Ricci et al. confirmed that the use of CHX reduced the rate of resin-dentin bond deterioration within the first few months of restoration.[20] An in vivo study on primary teeth showed extensive nanoleakage and degradation of the hybrid layer even in teeth with clinically intact cavosurface margins after only 6 months of clinical service. Conversely, when CHX was applied to etched dentin, the hybrid layer deterioration was significantly reduced.[21]

Contradictory results have been reported in a few studies on the primary dentition. Findings of a study by Lenzi et al. showed that CHX did not influence the immediate bond strength to sound or caries-affected dentin of primary and permanent teeth.[22] The results of the study by Viera et al. in this context showed the adverse effect of CHX on bond strength of single bond adhesive to the primary teeth dentin.[23] The differences observed could be attributed to the different materials and techniques used or the pretreatment of caries-affected dentin.

The study by Thompson et al. asserted that 17% EDTA significantly inhibits endogenous MMP activity of human dentin within 1–2 min.[24]

However, in the present study, the application of EDTA did not show significant differences in SBS in comparison with the control group. Furthermore, EDTA is water soluble, and it might be rinsed off the EDTA-treated dentin. Hence, it may have been unable to sustain MMP inhibition for as long as 6 months.[7]

Based on our findings, the highest numerical SBS values of the composite to primary teeth dentin were observed for the CHX followed by DO groups after 6 months, as was reported in the study by Li et al.[8] Loguercio et al. showed that the use of 2% minocycline and 2% CHX as pretreatment of acid-etched dentin retarded the degradation of the resin-dentin interface over 24 months.[25]

However, in some studies, DO negatively affected the bonding of etch-and-rinse adhesives.[26],[27] The increased depth of demineralization was not compatible with the extent of resin monomer infiltration in the study by Elkassas and El Zohairy.[26] In the study by Stanislawczuk et al.,[27] the phase separation observed for DO after mixing with bonding agents resulted in lower SBS values observed.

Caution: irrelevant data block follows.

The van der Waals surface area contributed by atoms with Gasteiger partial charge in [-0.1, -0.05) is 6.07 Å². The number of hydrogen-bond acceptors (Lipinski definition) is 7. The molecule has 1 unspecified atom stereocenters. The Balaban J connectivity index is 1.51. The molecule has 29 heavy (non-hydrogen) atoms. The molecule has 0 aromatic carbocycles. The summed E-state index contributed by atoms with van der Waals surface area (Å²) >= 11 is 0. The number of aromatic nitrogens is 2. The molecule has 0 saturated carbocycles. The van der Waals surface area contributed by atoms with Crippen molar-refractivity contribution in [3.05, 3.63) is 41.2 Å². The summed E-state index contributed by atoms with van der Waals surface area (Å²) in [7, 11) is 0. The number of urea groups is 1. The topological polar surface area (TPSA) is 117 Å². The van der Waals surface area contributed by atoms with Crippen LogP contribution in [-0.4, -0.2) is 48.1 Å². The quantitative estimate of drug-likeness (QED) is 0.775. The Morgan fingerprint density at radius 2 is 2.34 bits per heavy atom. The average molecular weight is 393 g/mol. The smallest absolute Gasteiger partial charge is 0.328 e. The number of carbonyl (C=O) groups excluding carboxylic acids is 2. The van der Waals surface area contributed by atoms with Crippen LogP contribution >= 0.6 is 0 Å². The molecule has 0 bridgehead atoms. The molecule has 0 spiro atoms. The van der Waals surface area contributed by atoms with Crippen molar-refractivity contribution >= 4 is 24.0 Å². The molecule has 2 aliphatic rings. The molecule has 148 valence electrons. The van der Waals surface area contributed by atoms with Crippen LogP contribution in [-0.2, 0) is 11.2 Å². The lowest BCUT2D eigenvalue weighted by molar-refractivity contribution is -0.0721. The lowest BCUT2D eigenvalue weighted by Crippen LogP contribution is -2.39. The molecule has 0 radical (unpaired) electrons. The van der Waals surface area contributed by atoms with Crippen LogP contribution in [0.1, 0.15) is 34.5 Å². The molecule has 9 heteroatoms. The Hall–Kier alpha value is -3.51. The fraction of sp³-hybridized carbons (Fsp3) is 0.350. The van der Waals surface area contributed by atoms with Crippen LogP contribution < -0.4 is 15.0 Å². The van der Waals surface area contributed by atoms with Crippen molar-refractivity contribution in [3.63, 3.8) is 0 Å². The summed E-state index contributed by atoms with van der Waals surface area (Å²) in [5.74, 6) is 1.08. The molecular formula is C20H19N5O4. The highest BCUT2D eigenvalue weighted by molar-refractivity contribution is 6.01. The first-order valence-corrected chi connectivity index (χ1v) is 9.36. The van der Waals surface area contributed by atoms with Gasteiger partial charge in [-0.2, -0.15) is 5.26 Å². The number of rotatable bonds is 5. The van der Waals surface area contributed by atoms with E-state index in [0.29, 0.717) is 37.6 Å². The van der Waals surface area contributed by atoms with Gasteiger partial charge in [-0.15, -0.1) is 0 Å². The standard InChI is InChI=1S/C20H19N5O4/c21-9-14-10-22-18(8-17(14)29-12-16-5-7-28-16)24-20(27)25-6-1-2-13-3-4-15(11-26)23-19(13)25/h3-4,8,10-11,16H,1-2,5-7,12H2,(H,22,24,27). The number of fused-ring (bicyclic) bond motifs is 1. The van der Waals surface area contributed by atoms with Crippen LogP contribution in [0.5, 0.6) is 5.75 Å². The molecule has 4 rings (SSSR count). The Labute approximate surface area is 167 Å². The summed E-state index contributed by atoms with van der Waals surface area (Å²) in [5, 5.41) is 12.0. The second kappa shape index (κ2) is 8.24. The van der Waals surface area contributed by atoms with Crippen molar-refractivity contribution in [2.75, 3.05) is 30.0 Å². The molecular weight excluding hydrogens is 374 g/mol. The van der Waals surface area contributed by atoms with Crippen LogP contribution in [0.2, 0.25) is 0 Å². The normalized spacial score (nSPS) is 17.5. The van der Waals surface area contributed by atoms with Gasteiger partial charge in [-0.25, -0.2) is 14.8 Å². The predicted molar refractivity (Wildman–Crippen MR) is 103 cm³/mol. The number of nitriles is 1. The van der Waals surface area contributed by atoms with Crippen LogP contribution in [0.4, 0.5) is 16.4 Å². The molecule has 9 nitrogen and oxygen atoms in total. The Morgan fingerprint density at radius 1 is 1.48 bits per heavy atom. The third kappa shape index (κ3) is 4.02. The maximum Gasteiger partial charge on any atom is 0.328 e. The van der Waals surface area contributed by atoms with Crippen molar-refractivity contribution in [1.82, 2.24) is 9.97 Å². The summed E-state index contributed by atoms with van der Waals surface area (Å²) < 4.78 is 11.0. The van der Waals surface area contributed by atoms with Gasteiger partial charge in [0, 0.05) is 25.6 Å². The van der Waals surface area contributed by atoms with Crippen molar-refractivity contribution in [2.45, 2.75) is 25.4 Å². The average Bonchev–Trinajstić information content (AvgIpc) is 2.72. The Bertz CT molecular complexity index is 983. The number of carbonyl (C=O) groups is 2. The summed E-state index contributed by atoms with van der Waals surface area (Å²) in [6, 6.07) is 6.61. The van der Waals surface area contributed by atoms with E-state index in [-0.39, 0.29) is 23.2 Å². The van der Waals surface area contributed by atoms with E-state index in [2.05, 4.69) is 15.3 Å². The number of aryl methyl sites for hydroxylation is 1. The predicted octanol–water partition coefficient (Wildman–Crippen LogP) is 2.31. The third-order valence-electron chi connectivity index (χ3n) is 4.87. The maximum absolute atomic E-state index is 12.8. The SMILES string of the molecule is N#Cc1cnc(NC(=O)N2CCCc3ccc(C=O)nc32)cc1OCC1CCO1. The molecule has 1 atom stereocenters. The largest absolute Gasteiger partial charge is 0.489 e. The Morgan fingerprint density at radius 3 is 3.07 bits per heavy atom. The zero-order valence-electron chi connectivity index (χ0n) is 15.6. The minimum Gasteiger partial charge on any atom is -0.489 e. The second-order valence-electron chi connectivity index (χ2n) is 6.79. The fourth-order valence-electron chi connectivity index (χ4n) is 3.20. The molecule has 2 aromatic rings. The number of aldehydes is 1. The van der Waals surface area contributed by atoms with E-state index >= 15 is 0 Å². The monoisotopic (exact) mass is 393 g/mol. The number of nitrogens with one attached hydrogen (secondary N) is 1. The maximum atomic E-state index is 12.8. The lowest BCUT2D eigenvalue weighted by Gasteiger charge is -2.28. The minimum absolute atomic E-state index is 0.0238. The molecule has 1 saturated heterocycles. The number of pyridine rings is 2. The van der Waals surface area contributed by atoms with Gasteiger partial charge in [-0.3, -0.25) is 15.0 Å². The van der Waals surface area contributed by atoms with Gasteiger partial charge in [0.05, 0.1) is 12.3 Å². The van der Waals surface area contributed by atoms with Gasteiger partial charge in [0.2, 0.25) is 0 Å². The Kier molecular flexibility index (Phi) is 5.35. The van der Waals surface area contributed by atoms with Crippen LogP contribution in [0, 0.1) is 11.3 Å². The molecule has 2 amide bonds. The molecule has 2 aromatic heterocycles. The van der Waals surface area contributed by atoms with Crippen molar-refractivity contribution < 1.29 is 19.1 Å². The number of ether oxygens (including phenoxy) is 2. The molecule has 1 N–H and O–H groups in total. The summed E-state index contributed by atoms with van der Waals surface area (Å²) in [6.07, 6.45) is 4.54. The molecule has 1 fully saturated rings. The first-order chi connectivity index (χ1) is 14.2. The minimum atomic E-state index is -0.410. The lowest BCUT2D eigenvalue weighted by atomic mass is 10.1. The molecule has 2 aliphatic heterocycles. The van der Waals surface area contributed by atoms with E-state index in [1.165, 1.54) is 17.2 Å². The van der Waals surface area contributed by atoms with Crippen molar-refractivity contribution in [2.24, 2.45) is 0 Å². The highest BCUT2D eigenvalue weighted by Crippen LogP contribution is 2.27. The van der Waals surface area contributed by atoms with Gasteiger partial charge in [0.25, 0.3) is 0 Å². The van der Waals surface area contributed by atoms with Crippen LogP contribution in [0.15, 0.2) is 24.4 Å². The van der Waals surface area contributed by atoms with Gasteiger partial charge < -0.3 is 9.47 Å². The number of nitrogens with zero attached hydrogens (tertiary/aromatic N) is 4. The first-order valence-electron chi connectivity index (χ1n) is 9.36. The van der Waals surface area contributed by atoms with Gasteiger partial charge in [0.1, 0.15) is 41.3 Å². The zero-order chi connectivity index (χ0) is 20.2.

Evaluating the sheared surfaces by stereomicroscope and SEM, the present study revealed that the failure modes were mostly adhesive for the control group. An increased percentage of mixed failures with MMP inhibitors was observed, which could be attributed to the increased SBS values.

Although the performance of CHX was superior in our study, it should be mentioned that the molecules of this inhibitor are water-soluble and may gradually leach out from the adhesive interface, especially when it comes in contact with an external environment (for example, through marginal gaps). Therefore, further long-term laboratory and clinical studies (longer than 6 months) are suggested to confirm our findings.


   Conclusions Top


Following 6 months of aging, among different groups of the study, only CHX significantly preserved the SBS of composite resin to primary teeth dentin using Adper Single Bond 2 adhesive. Future clinical trials are recommended to verify the effect of CHX and other MMP inhibitors on long-term bonding durability in primary dentition.

Acknowledgments

The authors thank the Vice-Chancellery of Shiraz University of Medical Sciences for supporting this research (Grant# 20969). The authors also thank Dr. Vossoughi from the Center for Research Improvement of the School of Dentistry for statistical analysis and Editage Service for improving the use of English in the manuscript.

Financial support and sponsorship

Nil.

Conflicts of interest

There are no conflicts of interest.



 
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22.
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  [Full text]  
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    Figures

  [Figure 1], [Figure 2]
 
 
    Tables

  [Table 1], [Table 2], [Table 3], [Table 4]